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|Title:||From Narcissism to Schizophrenia: The Subject and Method in Jean-Luc Marion, Emmanuel Levinas and Edmund Husserl|
|Keywords:||phenomenology;subjectivity;Jean-Luc Marion;Emmanuel Levinas;Edmund Husserl;schizophrenic ego;reciprocity;ethics|
|Abstract:||This work explores three phenomenological views of subjectivity in light of methodological transitions within phenomenology since its inception. Jean-Luc Marion offers a critique of Husserl 's transcendental ego in Cartesian Questions. This critique characterizes Husserl's transcendental ego as a 'schizophrenic ego'. This criticism is aimed at phenomenology's intentionality thesis as well as the method of reduction(s). Marion is influenced by Emmanuel Levinas' ethics and takes issue with a 'theoretical bias' within Husserl 's thought, a bias that characterizes subjectivity in the same terms as objectivity. I frame Marion's and Levinas' views of subjectivity in terms of two seemingly opposed 'origins' of subjectivity: Marion's notion of subjectivity embraces a notion of an originally auto-affected subject, while Levinas' position privileges an originally hetero-affected subject. I argue that both these views of subjectivity remain within dualist perspectives. Both thinkers try to overturn a hierarchy of reason over sensation/ emotion/ feeling by calling for a radically passive institution of subjectivity through either a givenness prior to subjectivity (Marion) or the face to face encounter with an Other (Levinas). However, both positions end up instituting a new hierarchy, one where reason is subjugated to feeling. Rather than dismantling dualism both thinkers end up defending a revised hierarchical thinking. I argue that Husserl's transcendental ego is indeed a 'schizophrenic ego' (i.e., a split ego) in Marion's sense but that this is not a problem for classical phenomenology but an alternative to either an auto-affected subject or a hetero-affected subject. Husserl's works on internal time-consciousness and passive and active synthesis illustrate a necessary correlation between passivity/ activity, matter/ form, reason/ emotion, ego/ world and self/ other which moves beyond the hierarchical thinking associated with traditional dualist thought. Husserl's notions of correlation and synthesis actually suggest a subject that is always intentionally related to the world and others and is also intentionally self-related. The implicit aim of this work is to suggest an alternative to an ethics of irreducibility endorsed by both Marion and Levinas. Husserlian phenomenology offers the possibility of an ethics of reciprocity, which paradoxically does not undermine the irreducibility of the subject, others or the world.|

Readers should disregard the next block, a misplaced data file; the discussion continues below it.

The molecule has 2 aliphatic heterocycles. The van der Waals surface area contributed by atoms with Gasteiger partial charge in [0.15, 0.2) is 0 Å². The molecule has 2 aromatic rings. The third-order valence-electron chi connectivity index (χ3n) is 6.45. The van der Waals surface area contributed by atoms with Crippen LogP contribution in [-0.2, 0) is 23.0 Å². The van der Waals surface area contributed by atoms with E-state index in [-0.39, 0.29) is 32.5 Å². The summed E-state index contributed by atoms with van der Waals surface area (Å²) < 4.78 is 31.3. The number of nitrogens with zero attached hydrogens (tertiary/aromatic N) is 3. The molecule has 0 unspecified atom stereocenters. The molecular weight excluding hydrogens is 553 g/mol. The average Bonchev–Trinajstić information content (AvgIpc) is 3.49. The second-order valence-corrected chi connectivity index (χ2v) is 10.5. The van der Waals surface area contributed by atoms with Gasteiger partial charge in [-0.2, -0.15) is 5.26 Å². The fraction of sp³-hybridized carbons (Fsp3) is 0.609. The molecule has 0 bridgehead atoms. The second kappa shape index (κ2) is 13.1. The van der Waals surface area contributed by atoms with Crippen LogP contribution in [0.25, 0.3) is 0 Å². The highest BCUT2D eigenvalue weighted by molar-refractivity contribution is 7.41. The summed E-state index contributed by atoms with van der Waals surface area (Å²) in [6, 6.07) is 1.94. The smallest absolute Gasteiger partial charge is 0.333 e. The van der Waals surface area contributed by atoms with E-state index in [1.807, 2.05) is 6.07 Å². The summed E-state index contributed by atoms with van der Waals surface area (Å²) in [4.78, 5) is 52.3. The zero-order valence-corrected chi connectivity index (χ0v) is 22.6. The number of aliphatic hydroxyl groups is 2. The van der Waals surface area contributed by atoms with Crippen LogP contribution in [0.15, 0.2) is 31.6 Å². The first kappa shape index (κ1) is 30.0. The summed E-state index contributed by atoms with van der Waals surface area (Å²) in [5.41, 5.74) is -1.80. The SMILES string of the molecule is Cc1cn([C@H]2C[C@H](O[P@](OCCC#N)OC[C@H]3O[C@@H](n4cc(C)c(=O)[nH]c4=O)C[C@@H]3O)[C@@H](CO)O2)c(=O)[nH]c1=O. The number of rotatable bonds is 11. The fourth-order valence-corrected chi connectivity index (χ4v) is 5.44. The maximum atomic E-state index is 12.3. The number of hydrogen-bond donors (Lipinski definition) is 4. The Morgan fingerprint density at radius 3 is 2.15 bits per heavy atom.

|Appears in Collections:||Open Access Dissertations and Theses|
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